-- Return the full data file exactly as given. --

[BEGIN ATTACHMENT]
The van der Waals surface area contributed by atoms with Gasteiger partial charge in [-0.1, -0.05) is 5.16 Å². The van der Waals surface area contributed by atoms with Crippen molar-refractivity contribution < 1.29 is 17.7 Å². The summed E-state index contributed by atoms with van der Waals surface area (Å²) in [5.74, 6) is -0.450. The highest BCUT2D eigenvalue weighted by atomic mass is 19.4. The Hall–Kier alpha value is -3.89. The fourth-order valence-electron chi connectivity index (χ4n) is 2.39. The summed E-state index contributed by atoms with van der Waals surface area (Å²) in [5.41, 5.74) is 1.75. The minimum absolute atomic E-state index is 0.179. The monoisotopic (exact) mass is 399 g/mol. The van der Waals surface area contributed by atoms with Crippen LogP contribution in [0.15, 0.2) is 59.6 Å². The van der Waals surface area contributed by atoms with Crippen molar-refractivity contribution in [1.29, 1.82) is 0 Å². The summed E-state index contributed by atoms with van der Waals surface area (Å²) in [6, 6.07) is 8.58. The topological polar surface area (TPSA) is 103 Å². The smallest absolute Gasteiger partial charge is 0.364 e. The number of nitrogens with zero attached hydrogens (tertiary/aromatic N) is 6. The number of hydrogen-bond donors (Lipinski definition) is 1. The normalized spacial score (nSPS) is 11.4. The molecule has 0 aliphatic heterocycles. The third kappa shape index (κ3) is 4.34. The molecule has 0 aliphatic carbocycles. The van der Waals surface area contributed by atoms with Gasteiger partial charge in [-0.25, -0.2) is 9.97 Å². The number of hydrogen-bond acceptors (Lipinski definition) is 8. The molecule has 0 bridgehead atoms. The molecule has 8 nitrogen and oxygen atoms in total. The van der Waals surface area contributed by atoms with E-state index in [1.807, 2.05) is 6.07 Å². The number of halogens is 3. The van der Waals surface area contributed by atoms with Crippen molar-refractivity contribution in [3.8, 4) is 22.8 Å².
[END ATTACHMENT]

The van der Waals surface area contributed by atoms with Gasteiger partial charge in [-0.1, -0.05) is 5.16 Å². The van der Waals surface area contributed by atoms with Crippen molar-refractivity contribution < 1.29 is 17.7 Å². The summed E-state index contributed by atoms with van der Waals surface area (Å²) in [5.74, 6) is -0.450. The highest BCUT2D eigenvalue weighted by atomic mass is 19.4. The Hall–Kier alpha value is -3.89. The fourth-order valence-electron chi connectivity index (χ4n) is 2.39. The summed E-state index contributed by atoms with van der Waals surface area (Å²) in [5.41, 5.74) is 1.75. The minimum absolute atomic E-state index is 0.179. The monoisotopic (exact) mass is 399 g/mol. The van der Waals surface area contributed by atoms with Crippen LogP contribution in [0.15, 0.2) is 59.6 Å². The van der Waals surface area contributed by atoms with Crippen molar-refractivity contribution in [1.29, 1.82) is 0 Å². The summed E-state index contributed by atoms with van der Waals surface area (Å²) in [6, 6.07) is 8.58. The topological polar surface area (TPSA) is 103 Å². The smallest absolute Gasteiger partial charge is 0.364 e. The number of nitrogens with zero attached hydrogens (tertiary/aromatic N) is 6. The number of hydrogen-bond donors (Lipinski definition) is 1. The normalized spacial score (nSPS) is 11.4. The molecule has 0 aliphatic heterocycles. The third kappa shape index (κ3) is 4.34. The molecule has 0 aliphatic carbocycles. The van der Waals surface area contributed by atoms with Gasteiger partial charge in [-0.25, -0.2) is 9.97 Å². The number of hydrogen-bond acceptors (Lipinski definition) is 8. The molecule has 0 bridgehead atoms. The molecule has 8 nitrogen and oxygen atoms in total. The van der Waals surface area contributed by atoms with E-state index in [1.807, 2.05) is 6.07 Å². The number of halogens is 3. The van der Waals surface area contributed by atoms with Crippen molar-refractivity contribution in [3.8, 4) is 22.8 Å².